Important points about tiled steps.

Here are some steps Matthew recently, (November 2007) fixed in a large domestic project. 

As usual, the steps had to be re-screeded to ensure all the risers were the same height.

You will notice that a solid green oak balustrade and final fix skirting/architrave etc is already fixed. Whatever you do, NEVER allow cement in any form, especially grout of any kind, near new oak, It will stain it a horrible dunn green colour which will completely ruin it. We made sure all the adjacent oak surfaces were protected by masking tape before we would even attempt to grout anything on this job.

A chrome L shaped trim has been chosen to finish the nosing of the tread.

Although there seems little wrong with the step tiling, we would have preferred to fix a darker non slip nosing tile set within the base tile, as a strip across the treads. This would make it clear there was a step and introduce a non slip edge to each tread.

However, the client  has lit every other step, which will at least define the steps in the dark 


See the difference a matching grout colour can make to a floor. Lighter grouting gives a much softer look to a floor but you must use the correct grout and make sure it is sealed properly and well maintained. We have always used a grout improver when laying our floors but even when this is done they can still pick up dirt. We now recommend that all floors are sealed and consequently kept clean and maintained with an appropriate product for this purpose. Another good idea is to have a substantial  and constantly damp, coconut mat or similar, outside any exterior entrance, this will remove a huge amount of dirt and grit from footware which can damage any seal you apply to the floor and joints.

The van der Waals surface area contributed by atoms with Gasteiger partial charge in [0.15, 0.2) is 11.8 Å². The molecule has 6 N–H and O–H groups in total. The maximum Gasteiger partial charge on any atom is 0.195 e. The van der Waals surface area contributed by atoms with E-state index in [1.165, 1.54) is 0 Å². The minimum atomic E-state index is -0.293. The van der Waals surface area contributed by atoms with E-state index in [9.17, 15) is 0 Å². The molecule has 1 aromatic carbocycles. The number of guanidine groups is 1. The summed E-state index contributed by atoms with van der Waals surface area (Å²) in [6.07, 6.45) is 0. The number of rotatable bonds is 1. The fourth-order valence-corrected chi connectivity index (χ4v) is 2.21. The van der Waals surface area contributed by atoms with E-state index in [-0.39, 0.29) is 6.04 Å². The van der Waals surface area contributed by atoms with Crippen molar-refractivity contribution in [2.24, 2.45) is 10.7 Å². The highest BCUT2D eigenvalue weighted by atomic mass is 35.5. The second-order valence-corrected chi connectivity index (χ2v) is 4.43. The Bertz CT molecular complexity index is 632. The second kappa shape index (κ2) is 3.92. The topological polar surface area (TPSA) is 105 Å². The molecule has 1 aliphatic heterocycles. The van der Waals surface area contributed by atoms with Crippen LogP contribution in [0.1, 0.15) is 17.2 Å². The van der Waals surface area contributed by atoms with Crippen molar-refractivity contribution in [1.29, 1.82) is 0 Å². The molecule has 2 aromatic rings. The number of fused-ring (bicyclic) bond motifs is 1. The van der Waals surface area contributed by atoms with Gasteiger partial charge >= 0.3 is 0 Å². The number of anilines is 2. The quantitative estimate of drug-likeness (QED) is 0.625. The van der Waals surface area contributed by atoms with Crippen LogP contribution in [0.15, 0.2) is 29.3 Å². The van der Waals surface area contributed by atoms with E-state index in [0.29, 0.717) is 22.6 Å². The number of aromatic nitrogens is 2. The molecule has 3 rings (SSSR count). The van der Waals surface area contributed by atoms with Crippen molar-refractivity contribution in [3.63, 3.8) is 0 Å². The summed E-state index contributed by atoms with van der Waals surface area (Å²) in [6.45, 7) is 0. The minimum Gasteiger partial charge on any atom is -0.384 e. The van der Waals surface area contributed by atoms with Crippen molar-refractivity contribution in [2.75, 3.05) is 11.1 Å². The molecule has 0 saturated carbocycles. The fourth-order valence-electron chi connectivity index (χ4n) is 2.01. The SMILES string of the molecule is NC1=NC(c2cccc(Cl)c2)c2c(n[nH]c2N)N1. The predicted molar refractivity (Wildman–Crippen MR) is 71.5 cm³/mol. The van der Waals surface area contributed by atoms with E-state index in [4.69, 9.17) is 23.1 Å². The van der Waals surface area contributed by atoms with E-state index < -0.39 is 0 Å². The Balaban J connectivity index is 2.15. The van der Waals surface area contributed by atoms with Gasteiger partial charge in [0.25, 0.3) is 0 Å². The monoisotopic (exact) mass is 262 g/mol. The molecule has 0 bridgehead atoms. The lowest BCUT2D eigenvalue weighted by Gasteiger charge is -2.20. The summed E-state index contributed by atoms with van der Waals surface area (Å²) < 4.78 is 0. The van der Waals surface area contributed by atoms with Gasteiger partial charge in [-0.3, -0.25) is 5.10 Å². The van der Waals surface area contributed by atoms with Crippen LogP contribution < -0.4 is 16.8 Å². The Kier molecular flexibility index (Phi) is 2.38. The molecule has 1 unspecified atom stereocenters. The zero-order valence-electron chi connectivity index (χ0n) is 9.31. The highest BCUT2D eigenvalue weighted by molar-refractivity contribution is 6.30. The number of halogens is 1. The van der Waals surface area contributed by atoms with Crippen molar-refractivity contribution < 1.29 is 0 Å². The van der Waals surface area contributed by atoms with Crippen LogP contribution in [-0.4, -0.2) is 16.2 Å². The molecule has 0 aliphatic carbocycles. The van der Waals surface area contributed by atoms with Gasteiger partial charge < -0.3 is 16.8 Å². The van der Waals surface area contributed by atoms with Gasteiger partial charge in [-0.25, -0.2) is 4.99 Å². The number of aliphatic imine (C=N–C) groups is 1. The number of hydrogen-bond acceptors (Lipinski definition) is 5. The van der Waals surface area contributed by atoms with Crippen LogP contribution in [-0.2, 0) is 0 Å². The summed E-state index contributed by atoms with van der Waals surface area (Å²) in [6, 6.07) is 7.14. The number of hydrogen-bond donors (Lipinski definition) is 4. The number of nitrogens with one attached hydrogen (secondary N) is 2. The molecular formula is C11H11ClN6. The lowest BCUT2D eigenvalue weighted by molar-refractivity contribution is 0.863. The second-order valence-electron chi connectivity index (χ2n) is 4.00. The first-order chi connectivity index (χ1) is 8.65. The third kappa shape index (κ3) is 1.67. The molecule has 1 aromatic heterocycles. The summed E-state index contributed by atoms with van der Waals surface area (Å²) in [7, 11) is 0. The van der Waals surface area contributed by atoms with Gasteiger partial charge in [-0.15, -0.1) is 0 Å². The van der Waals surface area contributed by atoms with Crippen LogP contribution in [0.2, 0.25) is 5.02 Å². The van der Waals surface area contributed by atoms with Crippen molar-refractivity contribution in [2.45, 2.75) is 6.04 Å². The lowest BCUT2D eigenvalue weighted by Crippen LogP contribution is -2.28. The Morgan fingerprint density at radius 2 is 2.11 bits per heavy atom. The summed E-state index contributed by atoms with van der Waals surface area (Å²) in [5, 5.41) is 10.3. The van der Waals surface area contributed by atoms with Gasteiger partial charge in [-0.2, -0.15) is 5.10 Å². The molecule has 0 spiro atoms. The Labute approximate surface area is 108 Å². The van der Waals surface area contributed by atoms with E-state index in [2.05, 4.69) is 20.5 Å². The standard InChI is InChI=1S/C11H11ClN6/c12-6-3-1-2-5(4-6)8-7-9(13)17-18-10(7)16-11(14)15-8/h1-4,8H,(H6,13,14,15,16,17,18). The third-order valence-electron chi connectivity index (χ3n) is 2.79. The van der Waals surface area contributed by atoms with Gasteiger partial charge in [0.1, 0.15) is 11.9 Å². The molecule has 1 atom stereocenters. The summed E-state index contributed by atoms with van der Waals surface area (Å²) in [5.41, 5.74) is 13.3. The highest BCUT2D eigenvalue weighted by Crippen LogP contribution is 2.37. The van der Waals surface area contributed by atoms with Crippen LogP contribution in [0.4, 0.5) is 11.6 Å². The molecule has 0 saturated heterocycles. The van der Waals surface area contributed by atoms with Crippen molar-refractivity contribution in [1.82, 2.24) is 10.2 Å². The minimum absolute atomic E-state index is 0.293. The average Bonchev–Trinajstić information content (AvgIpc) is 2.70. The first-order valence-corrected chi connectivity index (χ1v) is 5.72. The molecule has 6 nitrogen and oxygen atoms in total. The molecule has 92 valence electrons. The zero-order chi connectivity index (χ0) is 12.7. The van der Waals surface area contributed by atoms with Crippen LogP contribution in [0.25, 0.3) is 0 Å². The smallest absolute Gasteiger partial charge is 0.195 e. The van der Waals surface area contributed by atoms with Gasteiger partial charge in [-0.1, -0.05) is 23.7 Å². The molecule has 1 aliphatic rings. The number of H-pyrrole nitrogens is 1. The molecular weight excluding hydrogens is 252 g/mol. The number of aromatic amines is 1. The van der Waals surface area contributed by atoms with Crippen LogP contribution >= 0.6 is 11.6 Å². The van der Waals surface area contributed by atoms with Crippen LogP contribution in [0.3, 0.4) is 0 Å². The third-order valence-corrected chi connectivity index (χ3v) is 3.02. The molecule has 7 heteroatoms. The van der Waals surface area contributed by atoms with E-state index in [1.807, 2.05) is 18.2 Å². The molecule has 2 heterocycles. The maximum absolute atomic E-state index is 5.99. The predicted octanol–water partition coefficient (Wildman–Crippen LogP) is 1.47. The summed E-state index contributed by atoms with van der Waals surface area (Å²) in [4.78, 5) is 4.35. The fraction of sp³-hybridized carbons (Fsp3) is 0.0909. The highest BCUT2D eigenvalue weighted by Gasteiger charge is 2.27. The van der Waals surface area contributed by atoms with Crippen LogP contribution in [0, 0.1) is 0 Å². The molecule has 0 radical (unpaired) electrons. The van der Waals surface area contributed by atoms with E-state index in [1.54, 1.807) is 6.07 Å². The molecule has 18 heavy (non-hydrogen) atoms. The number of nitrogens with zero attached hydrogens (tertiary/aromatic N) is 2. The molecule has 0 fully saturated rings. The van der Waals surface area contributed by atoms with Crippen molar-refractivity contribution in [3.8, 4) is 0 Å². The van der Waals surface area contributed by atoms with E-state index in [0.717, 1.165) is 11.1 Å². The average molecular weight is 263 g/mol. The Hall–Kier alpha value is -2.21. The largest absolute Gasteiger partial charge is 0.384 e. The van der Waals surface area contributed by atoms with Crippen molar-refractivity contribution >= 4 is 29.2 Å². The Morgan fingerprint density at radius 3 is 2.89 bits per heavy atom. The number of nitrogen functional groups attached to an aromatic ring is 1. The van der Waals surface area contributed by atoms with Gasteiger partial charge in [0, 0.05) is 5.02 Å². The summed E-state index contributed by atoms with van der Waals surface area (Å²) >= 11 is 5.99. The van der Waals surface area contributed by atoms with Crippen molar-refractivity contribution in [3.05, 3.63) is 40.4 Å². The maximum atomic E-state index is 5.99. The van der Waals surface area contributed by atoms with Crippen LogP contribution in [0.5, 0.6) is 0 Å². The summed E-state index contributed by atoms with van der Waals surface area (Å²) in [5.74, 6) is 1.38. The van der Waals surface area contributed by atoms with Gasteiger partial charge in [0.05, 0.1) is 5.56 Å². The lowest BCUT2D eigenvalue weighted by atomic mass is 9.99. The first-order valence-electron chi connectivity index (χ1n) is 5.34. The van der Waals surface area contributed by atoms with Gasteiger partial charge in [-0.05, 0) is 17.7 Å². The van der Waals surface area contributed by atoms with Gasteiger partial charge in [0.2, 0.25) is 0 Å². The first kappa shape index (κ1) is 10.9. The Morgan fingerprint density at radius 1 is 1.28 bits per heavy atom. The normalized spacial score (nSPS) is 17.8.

We will often fit a custom matwell at the doorway for just this purpose, they stop mats from skidding about and seem to simply, look right. The one below is in my own hall, it's about four years old now and the mat needs changing for a new one, but it still looks okay, and the funny thing is, people really do stop, and wipe their feet on it. They add about forty pounds, (for the brass trim and matting), to a job and a little extra cutting for us, but they do add a great deal to the uniqueness and 'custom fitted' look of the floor.

I heard a very trendy phrase for what gets floors dirty recently, 'Particle Migration' is apparantly the culprit!


Multi Size Kitchen Floor.

This kitchen floor was fixed in a multi size 60x40, 40x40, 40x20 and 20x20 combination porcelain tile.

The floor was then grouted in a limestone grout which blended in perfectly with the tile.

The customer also wanted a matwell as the doors come straight in from the garden.